Campaigners fight abbey barns plan

A campaign is growing to save a complex of Grade I listed buildings in Norfolk from being turned into a housing development. The derelict 13th century Abbey Barns in Thetford are believed to be the only example of agricultural buildings within the site of a Cluniac Priory in Europe.

A campaign is growing to save a complex of Grade I listed buildings in Norfolk from being turned into a housing development.

The derelict 13th century Abbey Barns in Thetford are believed to be the only example of agricultural buildings within the site of a Cluniac Priory in Europe.

But a developer now wants to build 26 new residential units on the historic site at Monksgate and convert the existing listed cottages and barn into five homes.

The plans by owners HG Developments, of Tacolneston, near Norwich, are set to come before a Breckland Council planning committee later this summer.

However, there is already a groundswell of opinion against the density of the proposed new development and the scheme to permanently remove the historic buildings from public use, with a petition signed by more than 200 residents.

Stuart Wilson, from the Thetford Society's environmental committee, said the 0.9ha site, which was part of a Scheduled Ancient Monument, was “crying out” to be converted into a visitor centre for the nearby Cluniac Priory ruins, which would help boost Thetford's tourist trail.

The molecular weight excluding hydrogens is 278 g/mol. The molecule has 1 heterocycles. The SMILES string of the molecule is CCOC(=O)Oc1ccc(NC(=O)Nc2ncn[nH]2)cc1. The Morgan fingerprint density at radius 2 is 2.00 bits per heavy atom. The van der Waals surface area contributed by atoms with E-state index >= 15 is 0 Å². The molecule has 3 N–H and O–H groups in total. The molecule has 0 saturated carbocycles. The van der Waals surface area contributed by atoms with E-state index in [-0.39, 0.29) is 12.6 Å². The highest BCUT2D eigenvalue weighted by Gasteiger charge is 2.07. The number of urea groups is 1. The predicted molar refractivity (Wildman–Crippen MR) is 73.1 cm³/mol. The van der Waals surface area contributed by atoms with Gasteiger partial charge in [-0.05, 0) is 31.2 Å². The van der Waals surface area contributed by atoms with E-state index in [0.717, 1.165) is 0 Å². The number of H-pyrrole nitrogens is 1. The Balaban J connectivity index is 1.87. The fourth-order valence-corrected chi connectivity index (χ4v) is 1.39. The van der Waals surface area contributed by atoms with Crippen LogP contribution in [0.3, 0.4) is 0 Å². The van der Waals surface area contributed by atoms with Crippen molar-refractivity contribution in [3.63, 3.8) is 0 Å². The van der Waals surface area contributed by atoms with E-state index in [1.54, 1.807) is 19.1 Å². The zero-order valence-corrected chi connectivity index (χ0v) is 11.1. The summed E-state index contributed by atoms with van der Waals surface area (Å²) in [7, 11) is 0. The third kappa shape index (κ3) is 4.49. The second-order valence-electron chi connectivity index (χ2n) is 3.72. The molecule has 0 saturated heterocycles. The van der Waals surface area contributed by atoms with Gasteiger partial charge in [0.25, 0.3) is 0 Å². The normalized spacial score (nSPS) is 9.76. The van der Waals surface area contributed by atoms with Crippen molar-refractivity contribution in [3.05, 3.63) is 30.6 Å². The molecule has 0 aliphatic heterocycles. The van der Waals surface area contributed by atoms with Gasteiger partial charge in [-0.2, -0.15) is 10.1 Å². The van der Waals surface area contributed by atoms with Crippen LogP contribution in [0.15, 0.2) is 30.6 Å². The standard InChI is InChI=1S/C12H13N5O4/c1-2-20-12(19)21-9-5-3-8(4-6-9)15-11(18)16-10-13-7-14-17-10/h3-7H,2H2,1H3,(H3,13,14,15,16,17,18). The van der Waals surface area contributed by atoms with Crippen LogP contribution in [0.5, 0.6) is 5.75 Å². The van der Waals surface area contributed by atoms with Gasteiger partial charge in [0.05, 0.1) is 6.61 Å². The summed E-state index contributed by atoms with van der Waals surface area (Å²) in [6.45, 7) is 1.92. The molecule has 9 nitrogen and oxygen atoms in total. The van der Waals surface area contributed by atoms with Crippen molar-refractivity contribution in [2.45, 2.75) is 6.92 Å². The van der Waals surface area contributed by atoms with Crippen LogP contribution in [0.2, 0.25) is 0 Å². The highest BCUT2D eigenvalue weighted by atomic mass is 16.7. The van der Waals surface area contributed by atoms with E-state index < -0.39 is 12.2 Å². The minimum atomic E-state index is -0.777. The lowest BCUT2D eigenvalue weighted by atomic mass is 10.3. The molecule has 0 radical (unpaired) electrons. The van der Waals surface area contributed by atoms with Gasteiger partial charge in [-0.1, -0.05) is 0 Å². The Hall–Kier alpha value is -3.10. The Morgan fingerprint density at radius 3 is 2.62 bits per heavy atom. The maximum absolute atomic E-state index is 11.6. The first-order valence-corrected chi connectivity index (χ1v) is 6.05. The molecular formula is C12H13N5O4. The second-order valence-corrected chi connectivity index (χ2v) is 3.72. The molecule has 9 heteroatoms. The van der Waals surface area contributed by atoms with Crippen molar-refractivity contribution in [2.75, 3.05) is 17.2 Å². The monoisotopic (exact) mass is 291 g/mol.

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The society has written to the chief executive of English Heritage, which looks after Thetford Priory, asking the agency to intervene.

“The Abbey cottages and barn are two of only eight Grade I listed buildings in Thetford. To remove a quarter of the Grade I listed buildings from public access would be a travesty which, in the future, could not easily be reversed.”

“If these important buildings are turned into residential their potential as a heritage focal point in the future will be lost,” said Mr Wilson.

The buildings, which were originally an aisled hall and granary to the Thetford Priory, closed as a highways depot in the late 1990s and were sold by Breckland Council to the highest bidder in 2002. The flint-clad barn and two cottages are currently on English Heritage's Buildings at Risk register.